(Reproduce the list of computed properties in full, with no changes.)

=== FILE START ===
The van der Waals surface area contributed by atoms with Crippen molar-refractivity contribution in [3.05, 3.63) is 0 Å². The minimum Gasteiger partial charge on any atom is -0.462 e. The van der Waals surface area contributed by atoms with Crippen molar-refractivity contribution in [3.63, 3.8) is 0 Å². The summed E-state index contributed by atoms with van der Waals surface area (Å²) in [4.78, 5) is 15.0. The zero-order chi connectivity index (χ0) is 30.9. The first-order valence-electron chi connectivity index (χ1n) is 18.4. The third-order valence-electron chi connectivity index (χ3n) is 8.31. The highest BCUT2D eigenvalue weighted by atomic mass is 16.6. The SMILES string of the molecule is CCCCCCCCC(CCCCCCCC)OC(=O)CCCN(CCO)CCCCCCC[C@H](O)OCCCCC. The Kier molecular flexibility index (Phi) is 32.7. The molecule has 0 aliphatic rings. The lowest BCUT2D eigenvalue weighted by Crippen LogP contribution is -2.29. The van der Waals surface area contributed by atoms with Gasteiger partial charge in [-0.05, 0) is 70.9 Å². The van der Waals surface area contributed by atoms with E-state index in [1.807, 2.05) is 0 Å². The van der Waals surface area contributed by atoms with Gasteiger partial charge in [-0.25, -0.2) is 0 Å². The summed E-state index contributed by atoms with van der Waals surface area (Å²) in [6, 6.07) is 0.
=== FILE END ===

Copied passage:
The van der Waals surface area contributed by atoms with Crippen molar-refractivity contribution in [3.05, 3.63) is 0 Å². The minimum Gasteiger partial charge on any atom is -0.462 e. The van der Waals surface area contributed by atoms with Crippen molar-refractivity contribution in [3.63, 3.8) is 0 Å². The summed E-state index contributed by atoms with van der Waals surface area (Å²) in [4.78, 5) is 15.0. The zero-order chi connectivity index (χ0) is 30.9. The first-order valence-electron chi connectivity index (χ1n) is 18.4. The third-order valence-electron chi connectivity index (χ3n) is 8.31. The highest BCUT2D eigenvalue weighted by atomic mass is 16.6. The SMILES string of the molecule is CCCCCCCCC(CCCCCCCC)OC(=O)CCCN(CCO)CCCCCCC[C@H](O)OCCCCC. The Kier molecular flexibility index (Phi) is 32.7. The molecule has 0 aliphatic rings. The lowest BCUT2D eigenvalue weighted by Crippen LogP contribution is -2.29. The van der Waals surface area contributed by atoms with Gasteiger partial charge in [-0.05, 0) is 70.9 Å². The van der Waals surface area contributed by atoms with E-state index in [1.807, 2.05) is 0 Å². The van der Waals surface area contributed by atoms with Gasteiger partial charge in [-0.25, -0.2) is 0 Å². The summed E-state index contributed by atoms with van der Waals surface area (Å²) in [6, 6.07) is 0.